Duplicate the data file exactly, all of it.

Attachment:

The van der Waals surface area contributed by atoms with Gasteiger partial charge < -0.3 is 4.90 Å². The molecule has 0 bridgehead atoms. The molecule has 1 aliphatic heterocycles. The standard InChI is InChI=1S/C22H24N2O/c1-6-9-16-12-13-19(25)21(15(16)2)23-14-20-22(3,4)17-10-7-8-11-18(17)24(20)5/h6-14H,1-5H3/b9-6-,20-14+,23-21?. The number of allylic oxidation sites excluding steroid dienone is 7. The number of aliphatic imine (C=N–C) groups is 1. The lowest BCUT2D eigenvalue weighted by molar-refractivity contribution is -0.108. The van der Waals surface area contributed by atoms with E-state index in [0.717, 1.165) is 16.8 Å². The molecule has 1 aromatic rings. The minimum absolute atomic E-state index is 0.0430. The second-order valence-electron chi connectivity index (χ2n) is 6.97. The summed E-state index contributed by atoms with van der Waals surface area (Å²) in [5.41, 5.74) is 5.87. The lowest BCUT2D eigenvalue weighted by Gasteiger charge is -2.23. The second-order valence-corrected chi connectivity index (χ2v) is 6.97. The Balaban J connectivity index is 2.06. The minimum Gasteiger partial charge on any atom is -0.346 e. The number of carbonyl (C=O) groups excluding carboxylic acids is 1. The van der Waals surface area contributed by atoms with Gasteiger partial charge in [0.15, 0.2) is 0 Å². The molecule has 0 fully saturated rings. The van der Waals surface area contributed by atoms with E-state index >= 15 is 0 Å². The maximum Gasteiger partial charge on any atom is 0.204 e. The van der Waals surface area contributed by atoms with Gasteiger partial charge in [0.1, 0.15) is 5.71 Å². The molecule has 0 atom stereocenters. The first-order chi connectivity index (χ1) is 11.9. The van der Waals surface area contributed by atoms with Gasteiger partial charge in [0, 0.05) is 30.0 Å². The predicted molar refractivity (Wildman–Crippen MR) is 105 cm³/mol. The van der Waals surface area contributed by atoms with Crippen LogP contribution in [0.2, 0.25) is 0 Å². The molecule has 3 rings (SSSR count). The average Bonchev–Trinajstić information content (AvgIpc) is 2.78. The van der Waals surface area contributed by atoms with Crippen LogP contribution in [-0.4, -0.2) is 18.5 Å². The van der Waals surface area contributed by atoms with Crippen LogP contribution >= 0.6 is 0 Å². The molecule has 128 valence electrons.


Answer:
The van der Waals surface area contributed by atoms with Gasteiger partial charge < -0.3 is 4.90 Å². The molecule has 0 bridgehead atoms. The molecule has 1 aliphatic heterocycles. The standard InChI is InChI=1S/C22H24N2O/c1-6-9-16-12-13-19(25)21(15(16)2)23-14-20-22(3,4)17-10-7-8-11-18(17)24(20)5/h6-14H,1-5H3/b9-6-,20-14+,23-21?. The number of allylic oxidation sites excluding steroid dienone is 7. The number of aliphatic imine (C=N–C) groups is 1. The lowest BCUT2D eigenvalue weighted by molar-refractivity contribution is -0.108. The van der Waals surface area contributed by atoms with E-state index in [0.717, 1.165) is 16.8 Å². The molecule has 1 aromatic rings. The minimum absolute atomic E-state index is 0.0430. The second-order valence-electron chi connectivity index (χ2n) is 6.97. The summed E-state index contributed by atoms with van der Waals surface area (Å²) in [5.41, 5.74) is 5.87. The lowest BCUT2D eigenvalue weighted by Gasteiger charge is -2.23. The second-order valence-corrected chi connectivity index (χ2v) is 6.97. The Balaban J connectivity index is 2.06. The minimum Gasteiger partial charge on any atom is -0.346 e. The number of carbonyl (C=O) groups excluding carboxylic acids is 1. The van der Waals surface area contributed by atoms with Gasteiger partial charge in [0.15, 0.2) is 0 Å². The molecule has 0 fully saturated rings. The van der Waals surface area contributed by atoms with E-state index >= 15 is 0 Å². The maximum Gasteiger partial charge on any atom is 0.204 e. The van der Waals surface area contributed by atoms with Gasteiger partial charge in [0.1, 0.15) is 5.71 Å². The molecule has 0 atom stereocenters. The first-order chi connectivity index (χ1) is 11.9. The van der Waals surface area contributed by atoms with Gasteiger partial charge in [0, 0.05) is 30.0 Å². The predicted molar refractivity (Wildman–Crippen MR) is 105 cm³/mol. The van der Waals surface area contributed by atoms with Crippen LogP contribution in [0.2, 0.25) is 0 Å². The molecule has 3 rings (SSSR count). The average Bonchev–Trinajstić information content (AvgIpc) is 2.78. The van der Waals surface area contributed by atoms with Crippen LogP contribution in [-0.4, -0.2) is 18.5 Å². The van der Waals surface area contributed by atoms with Crippen LogP contribution >= 0.6 is 0 Å². The molecule has 128 valence electrons.